At the age of three, Masa fell in love with nature when he saw BBC's Life on Earth: A Natural History by David Attenborough. He spent a lot of his childhood collecting bugs in the field, rearing them in the house, and recording observations. Currently a Postdoctoral Associate at Shelton Lab (Cornell University), he is working on ecology and management of the leek moth, a new invasive species that damages onions and other vegetable alliums. First found in the Ottawa area twenty years ago, leek moths are now spreading through Ontario, Quebec, the Maritimes and upper New York State. They are causing major headaches for some local farmers.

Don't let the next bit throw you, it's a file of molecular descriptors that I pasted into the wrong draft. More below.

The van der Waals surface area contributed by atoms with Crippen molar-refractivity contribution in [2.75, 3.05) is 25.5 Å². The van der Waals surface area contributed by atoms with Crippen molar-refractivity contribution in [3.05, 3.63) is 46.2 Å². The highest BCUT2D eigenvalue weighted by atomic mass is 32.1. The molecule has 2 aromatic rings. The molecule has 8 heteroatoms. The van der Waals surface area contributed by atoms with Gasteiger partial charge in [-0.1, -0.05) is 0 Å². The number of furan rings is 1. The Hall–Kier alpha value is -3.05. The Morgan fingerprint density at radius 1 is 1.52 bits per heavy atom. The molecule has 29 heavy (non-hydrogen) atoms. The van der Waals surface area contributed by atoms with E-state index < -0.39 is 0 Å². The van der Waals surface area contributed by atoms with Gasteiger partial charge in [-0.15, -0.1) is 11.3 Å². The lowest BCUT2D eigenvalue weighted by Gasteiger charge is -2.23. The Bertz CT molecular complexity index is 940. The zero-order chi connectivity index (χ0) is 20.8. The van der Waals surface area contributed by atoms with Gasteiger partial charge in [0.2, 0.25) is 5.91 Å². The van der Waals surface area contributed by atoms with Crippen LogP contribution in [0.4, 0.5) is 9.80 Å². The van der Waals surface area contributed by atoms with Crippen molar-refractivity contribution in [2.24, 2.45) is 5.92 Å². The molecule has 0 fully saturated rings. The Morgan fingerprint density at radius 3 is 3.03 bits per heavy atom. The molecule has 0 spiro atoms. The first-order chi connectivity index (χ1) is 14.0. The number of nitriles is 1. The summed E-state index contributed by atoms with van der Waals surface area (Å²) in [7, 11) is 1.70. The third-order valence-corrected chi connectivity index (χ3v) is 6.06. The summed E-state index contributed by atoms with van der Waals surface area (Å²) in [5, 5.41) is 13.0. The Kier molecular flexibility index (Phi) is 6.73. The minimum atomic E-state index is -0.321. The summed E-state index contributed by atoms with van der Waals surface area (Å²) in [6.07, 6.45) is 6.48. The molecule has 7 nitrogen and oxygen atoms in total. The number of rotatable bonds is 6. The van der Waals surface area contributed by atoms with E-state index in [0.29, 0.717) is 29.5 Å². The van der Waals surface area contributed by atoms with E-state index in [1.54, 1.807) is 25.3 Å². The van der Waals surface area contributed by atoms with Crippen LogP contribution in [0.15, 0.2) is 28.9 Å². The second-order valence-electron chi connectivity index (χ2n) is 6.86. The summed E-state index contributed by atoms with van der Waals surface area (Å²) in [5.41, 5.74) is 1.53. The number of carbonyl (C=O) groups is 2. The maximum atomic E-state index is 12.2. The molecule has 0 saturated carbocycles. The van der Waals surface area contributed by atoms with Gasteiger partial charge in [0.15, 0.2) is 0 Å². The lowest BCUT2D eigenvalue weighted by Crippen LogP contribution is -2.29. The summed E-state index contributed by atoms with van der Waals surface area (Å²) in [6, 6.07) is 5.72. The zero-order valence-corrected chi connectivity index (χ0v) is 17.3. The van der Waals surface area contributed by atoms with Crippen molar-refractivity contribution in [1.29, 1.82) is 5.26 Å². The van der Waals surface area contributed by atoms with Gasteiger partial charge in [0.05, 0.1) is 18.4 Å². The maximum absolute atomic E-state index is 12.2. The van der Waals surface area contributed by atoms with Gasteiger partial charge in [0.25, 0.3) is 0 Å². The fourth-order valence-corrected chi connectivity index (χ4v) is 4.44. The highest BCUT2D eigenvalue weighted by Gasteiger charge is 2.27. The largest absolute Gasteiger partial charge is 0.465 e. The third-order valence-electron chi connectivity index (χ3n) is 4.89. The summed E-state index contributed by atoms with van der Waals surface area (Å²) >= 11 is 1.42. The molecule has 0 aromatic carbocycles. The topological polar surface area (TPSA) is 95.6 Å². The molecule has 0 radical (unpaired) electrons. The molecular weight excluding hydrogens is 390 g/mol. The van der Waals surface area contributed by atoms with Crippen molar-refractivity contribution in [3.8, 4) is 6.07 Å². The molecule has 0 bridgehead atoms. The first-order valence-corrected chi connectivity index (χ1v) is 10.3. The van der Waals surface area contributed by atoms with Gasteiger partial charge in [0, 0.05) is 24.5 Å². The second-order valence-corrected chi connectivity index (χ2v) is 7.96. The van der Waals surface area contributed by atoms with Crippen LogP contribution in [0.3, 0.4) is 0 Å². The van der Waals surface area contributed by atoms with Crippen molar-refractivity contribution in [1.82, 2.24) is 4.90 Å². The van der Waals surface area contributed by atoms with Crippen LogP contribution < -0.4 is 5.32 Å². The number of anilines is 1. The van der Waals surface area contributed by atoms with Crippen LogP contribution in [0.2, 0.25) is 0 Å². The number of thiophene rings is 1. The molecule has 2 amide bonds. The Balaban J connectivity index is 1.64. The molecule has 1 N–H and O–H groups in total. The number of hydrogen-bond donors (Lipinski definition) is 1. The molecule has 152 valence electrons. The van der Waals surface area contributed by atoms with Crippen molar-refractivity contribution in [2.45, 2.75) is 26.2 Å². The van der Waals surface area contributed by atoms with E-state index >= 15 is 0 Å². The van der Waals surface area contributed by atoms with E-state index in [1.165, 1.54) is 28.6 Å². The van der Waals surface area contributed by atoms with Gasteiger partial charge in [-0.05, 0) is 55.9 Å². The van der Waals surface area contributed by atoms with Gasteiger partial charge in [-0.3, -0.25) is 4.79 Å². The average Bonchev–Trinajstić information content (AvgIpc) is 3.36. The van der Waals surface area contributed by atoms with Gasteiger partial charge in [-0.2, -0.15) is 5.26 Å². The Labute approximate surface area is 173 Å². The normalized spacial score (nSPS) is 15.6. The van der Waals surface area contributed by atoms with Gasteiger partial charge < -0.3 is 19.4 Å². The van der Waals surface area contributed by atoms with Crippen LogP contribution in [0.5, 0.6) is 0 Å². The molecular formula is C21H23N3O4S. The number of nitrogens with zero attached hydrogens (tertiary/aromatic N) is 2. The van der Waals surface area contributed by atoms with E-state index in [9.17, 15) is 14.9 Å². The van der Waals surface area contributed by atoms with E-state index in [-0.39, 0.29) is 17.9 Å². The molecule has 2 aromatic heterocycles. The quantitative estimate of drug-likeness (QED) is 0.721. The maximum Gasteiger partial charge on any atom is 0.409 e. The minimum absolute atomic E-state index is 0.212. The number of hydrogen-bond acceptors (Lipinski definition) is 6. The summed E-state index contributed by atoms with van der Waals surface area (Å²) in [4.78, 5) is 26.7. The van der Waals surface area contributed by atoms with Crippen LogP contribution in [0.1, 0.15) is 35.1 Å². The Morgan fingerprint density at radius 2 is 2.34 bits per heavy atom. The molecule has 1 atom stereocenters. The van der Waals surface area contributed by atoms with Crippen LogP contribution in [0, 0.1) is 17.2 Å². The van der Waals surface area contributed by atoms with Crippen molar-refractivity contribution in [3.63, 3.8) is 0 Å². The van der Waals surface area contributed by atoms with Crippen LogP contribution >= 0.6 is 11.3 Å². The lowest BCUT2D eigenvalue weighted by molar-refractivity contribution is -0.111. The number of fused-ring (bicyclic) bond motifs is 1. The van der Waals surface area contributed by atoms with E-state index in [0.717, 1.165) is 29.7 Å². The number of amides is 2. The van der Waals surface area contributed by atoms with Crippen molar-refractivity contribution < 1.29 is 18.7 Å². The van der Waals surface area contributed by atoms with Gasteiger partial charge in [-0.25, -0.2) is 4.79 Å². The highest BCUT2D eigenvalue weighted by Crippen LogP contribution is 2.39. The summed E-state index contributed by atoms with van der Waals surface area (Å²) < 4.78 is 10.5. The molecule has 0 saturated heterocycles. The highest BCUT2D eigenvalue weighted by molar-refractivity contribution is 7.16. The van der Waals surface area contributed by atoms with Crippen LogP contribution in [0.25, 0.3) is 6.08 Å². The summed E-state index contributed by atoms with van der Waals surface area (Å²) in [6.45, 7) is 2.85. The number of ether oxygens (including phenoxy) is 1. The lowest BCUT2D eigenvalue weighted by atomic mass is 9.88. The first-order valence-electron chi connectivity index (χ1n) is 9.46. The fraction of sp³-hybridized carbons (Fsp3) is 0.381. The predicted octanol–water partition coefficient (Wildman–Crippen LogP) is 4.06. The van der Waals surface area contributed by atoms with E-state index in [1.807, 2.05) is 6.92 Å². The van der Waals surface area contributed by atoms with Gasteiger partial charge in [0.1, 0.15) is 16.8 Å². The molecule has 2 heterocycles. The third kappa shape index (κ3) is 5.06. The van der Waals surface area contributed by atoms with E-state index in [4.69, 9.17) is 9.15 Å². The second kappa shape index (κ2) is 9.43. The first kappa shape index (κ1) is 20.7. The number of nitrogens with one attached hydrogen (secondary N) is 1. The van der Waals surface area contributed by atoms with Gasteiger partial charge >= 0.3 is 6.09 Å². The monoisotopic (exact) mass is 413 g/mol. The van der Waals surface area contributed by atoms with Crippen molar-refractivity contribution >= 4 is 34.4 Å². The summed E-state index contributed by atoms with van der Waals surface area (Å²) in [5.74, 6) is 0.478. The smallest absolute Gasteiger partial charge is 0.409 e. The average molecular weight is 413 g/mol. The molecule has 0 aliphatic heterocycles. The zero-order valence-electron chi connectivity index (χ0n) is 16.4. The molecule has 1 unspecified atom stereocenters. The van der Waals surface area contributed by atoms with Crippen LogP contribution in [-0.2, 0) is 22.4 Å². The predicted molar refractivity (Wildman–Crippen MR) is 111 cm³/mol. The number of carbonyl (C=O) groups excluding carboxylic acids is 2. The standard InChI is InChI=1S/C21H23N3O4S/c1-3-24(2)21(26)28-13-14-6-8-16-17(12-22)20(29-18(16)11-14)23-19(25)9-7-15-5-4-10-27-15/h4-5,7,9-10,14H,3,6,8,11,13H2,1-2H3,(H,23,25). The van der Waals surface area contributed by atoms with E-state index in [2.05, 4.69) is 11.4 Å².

Why study bugs?
Insects are all around us. There are more species of insects than any other group of animal, and they have a multi-facet impact on everyone, from food production to housing and leisure activities. Studying entomology teaches us which insects are harmful and which are helpful, and how we can manage them to make our lives better.
Learn more about Dr. Masanori Seto's education and research
Masa Seto's profile
Masa Seto's research
Masa's wife, Akiko, was raised in Sendai in northeast Japan and received her BS in Environmental Science/Environmental Education. Akiko Seto is equally fascinated by the world of entomology.